What’s New in State Parks?

The Friends of Robert H. Treman State Park sponsor this episode of Walk in the Park (161), featuring Finger Lakes State Parks Region environmental educator Josh Teeter. He explains some of the interesting things he gets involved in his job, including environmental education activities in state parks and environmental and cultural stewardship projects; such as protecting trees from insect pests, scaling loose rock on cliffs over trails, and wildlife conservation. Teeter shows us some of the new developments underway or planned for area state parks; including the overhaul of the main entrance at Watkins Glen State Park (with some of its planned interpretive facilities), the Black Diamond Trail, and a new bridge over the “fordway” to the campground at Robert H. Treman State Park.

Watch this episode online here (below) or on Ithaca cable channel 13 at the following times:

Thursday, March 2, 9:00 PM

Saturday, 10:00 AM and 7:00 PM

Sunday, 10:00 AM and 8:30 PM

Monday, 6:30 PM

Tuesday, March 7, 8:00 PM

Walk in the Park is produced by Tony Ingraham, Owl Gorge Productions as an Ithaca, NY public access weekly television (PEGASYS) series shown on Ithaca area cable channel 13.

Icy Upper Treman

Walk in the Park episode 159. Winter ice chokes our gorges and makes them unsafe to walk in. But we can still get to some great viewing spots. One example is upper Robert H. Treman State Park, where we take a winter peek. In this episode, we also re-visit the effort to save our hemlock trees from the invasive pest, the hemlock woolly adelgid; we learn about how plant roots are able to figure out which way is down; and we consider what role the Ice Age had in shaping our landscape as demonstrated at Watkins Glen State Park.
You can watch this episode online (below) or on Ithaca, NY cable channel 13 at the following times:

Thursday, February 9, 9:00 PM

Friday, 3:30 PM

Saturday, 10:00 AM and 7:00 PM

Sunday, 10:00 AM and 8:30 PM

Tuesday, February 14, 12:00 PM and 8:00 PM

Walk in the Park is produced by Tony Ingraham, Owl Gorge Productions, in PEGASYS public access television studio in Ithaca, NY for cablecast on Ithaca’s cable channel 13 every week. Find out more about Ithaca public access TV.

 

 

Hemlock Trees Need Our Help!

Walk in the Park episode 155. Watch it online on this page, or on Ithaca public access cable TV channel 13 at the following dates and times:

Thursday, 1/5/17, 9:00 PM;  Friday 11:30 AM; Saturday 10:00 AM & 8:30 PM;

Sunday 10:00 AM & 6:00 PM; Monday 6:00 PM; Tuesday, 1/10/17, 8:00 PM

The eastern hemlock tree is a “foundation species” of our forests in the Finger Lakes and beyond in the Northeast. And it is being wiped out by an invasive insect, the “hemlock woolly adelgid.” Find out what is happening, what scientists are doing about it, and how you can help. This episode of Walk in the Park features the premier cablecast on Ithaca public access television of the acclaimed documentary film by area film maker Chris Foito, “The Hemlock Woolly Adelgid.” (And you can see the film independent of this Walk in the Park episode).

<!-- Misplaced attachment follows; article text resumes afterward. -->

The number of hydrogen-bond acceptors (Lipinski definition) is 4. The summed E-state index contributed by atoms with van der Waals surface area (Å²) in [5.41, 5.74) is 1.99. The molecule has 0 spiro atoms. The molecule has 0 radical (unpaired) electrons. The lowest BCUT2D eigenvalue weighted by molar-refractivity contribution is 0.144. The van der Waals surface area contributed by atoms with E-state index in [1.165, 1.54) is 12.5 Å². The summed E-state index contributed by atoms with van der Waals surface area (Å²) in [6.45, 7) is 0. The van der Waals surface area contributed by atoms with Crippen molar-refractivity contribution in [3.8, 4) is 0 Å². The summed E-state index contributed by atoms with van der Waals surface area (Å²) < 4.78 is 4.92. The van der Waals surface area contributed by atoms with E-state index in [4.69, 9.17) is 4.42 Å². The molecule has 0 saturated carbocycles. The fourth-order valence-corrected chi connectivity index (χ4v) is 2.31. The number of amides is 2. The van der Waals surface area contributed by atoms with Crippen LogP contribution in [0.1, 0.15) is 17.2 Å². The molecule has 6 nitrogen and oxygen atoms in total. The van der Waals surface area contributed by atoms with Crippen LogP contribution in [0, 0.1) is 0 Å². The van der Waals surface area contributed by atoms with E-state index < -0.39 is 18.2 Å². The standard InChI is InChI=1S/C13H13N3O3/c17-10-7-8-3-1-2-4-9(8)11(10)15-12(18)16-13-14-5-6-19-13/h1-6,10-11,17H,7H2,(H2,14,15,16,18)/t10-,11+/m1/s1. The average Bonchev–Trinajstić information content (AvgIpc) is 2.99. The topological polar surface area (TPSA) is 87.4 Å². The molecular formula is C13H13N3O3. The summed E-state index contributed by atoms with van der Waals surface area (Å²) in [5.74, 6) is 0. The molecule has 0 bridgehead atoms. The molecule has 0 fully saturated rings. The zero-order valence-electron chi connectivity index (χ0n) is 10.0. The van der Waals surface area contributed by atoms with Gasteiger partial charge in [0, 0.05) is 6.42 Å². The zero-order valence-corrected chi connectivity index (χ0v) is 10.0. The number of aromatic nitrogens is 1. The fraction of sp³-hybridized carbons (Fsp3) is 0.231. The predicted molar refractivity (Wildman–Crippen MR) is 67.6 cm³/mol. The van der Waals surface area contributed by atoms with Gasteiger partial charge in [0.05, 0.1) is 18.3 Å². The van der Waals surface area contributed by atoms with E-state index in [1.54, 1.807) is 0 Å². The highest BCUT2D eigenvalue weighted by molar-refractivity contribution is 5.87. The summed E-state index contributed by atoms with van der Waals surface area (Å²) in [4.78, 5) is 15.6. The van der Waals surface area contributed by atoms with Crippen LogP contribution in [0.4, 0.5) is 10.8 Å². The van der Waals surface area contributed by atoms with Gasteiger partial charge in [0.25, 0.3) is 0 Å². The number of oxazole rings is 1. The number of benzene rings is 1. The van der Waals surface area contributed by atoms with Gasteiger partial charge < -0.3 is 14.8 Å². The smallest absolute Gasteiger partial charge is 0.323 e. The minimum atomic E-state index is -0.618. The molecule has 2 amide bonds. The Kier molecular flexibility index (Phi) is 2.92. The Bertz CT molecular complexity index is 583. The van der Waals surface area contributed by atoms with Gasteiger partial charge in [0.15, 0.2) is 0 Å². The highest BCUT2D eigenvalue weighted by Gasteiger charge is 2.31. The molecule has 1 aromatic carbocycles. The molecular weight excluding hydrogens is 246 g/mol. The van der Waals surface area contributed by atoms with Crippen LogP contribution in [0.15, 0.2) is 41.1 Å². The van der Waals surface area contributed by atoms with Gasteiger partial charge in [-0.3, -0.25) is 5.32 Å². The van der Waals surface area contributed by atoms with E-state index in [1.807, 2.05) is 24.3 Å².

Winter is the best time to assess the occurrence and spread of hemlock woolly adelgid in our forests and the Cayuga Lake Watershed Network is seeking volunteers to help with monitoring. “This would entail about twenty minutes of training, and then walking and taking notes and locations of hemlock woolly adelgid on trees, via GPS (we provide everything needed). An afternoon outdoors in Jan, Feb and maybe March, locations still TBA. Contact Hilary Lambert, steward@cayugalake.org.”

Also, please visit the New York State Hemlock Initiative website for more information and to get involved.

Walk in the Park is a weekly public access cable television series produced at PEGASYS Studio in Ithaca, NY by Tony Ingraham, Owl Gorge Productions. Find out more and see all Walk in the Park episodes and Park Minute videos.

Check out the Ithaca PEGASYS public access Facebook page, and the Walk in the Park Facebook page.

Saving Our Hemlock Forests

In episode 70 of Walk in the Park, we look at the attack by an invasive insect on our eastern hemlock trees in our forests and gorges and we find out what is being done in response. The schedule for cablecasts is below, along with the show online. And see the appeal for volunteers below!

This eastern hemlock tree at Robert H. Treman State Park in Ithaca, NY is infested with the hemlock woolly adelgid and has been marked for possible treatment. The needles on the branches in the canopy of the tree are already heavily thinned.  If all the needles and twigs die, the tree will die. Hemlock trees are an important ecological and aesthetic component in our forests, particularly in our gorges.

This eastern hemlock tree at Robert H. Treman State Park in Ithaca, NY is infested with the hemlock woolly adelgid and has been marked for possible treatment. The needles on the branches in the canopy of the tree are already heavily thinned. If all the needles and twigs die, the tree will die. Hemlock trees are an important ecological and aesthetic component in our forests, particularly in our gorges.